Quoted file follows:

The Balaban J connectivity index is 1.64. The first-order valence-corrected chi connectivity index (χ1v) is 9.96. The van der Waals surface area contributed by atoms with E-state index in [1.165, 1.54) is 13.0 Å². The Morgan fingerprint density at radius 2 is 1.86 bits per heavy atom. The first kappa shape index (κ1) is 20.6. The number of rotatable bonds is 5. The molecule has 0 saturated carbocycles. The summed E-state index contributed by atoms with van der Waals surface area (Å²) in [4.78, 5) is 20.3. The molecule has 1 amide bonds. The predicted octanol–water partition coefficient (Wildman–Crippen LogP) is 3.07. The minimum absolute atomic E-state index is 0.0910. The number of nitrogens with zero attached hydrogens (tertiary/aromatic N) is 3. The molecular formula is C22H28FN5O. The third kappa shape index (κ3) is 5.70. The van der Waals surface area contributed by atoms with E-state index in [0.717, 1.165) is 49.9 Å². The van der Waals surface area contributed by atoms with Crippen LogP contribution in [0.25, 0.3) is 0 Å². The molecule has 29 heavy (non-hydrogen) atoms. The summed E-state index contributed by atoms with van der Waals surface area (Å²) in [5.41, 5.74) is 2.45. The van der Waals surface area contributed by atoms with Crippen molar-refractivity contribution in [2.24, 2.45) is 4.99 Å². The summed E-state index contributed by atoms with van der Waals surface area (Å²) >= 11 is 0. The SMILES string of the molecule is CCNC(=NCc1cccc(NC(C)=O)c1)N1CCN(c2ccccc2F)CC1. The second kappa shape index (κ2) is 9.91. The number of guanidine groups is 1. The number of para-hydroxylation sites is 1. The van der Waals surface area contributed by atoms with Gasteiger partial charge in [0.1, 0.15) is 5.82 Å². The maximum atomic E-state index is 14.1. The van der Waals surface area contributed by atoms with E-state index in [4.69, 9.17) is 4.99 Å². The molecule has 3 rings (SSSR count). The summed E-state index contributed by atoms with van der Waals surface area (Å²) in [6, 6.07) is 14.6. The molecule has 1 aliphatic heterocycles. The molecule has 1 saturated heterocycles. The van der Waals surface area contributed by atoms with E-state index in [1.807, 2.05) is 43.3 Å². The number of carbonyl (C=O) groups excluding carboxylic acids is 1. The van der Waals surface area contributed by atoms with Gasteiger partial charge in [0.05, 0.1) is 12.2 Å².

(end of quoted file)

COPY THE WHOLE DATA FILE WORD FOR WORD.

The Balaban J connectivity index is 1.64. The first-order valence-corrected chi connectivity index (χ1v) is 9.96. The van der Waals surface area contributed by atoms with E-state index in [1.165, 1.54) is 13.0 Å². The Morgan fingerprint density at radius 2 is 1.86 bits per heavy atom. The first kappa shape index (κ1) is 20.6. The number of rotatable bonds is 5. The molecule has 0 saturated carbocycles. The summed E-state index contributed by atoms with van der Waals surface area (Å²) in [4.78, 5) is 20.3. The molecule has 1 amide bonds. The predicted octanol–water partition coefficient (Wildman–Crippen LogP) is 3.07. The minimum absolute atomic E-state index is 0.0910. The number of nitrogens with zero attached hydrogens (tertiary/aromatic N) is 3. The molecular formula is C22H28FN5O. The third kappa shape index (κ3) is 5.70. The van der Waals surface area contributed by atoms with E-state index in [0.717, 1.165) is 49.9 Å². The van der Waals surface area contributed by atoms with Crippen LogP contribution in [0.25, 0.3) is 0 Å². The molecule has 29 heavy (non-hydrogen) atoms. The summed E-state index contributed by atoms with van der Waals surface area (Å²) in [5.41, 5.74) is 2.45. The van der Waals surface area contributed by atoms with Crippen molar-refractivity contribution in [2.24, 2.45) is 4.99 Å². The summed E-state index contributed by atoms with van der Waals surface area (Å²) >= 11 is 0. The SMILES string of the molecule is CCNC(=NCc1cccc(NC(C)=O)c1)N1CCN(c2ccccc2F)CC1. The second kappa shape index (κ2) is 9.91. The number of guanidine groups is 1. The number of para-hydroxylation sites is 1. The van der Waals surface area contributed by atoms with Gasteiger partial charge in [0.1, 0.15) is 5.82 Å². The maximum atomic E-state index is 14.1. The van der Waals surface area contributed by atoms with E-state index in [4.69, 9.17) is 4.99 Å². The molecule has 3 rings (SSSR count). The summed E-state index contributed by atoms with van der Waals surface area (Å²) in [6, 6.07) is 14.6. The molecule has 1 aliphatic heterocycles. The molecule has 1 saturated heterocycles. The van der Waals surface area contributed by atoms with E-state index in [1.807, 2.05) is 43.3 Å². The number of carbonyl (C=O) groups excluding carboxylic acids is 1. The van der Waals surface area contributed by atoms with Gasteiger partial charge in [0.05, 0.1) is 12.2 Å².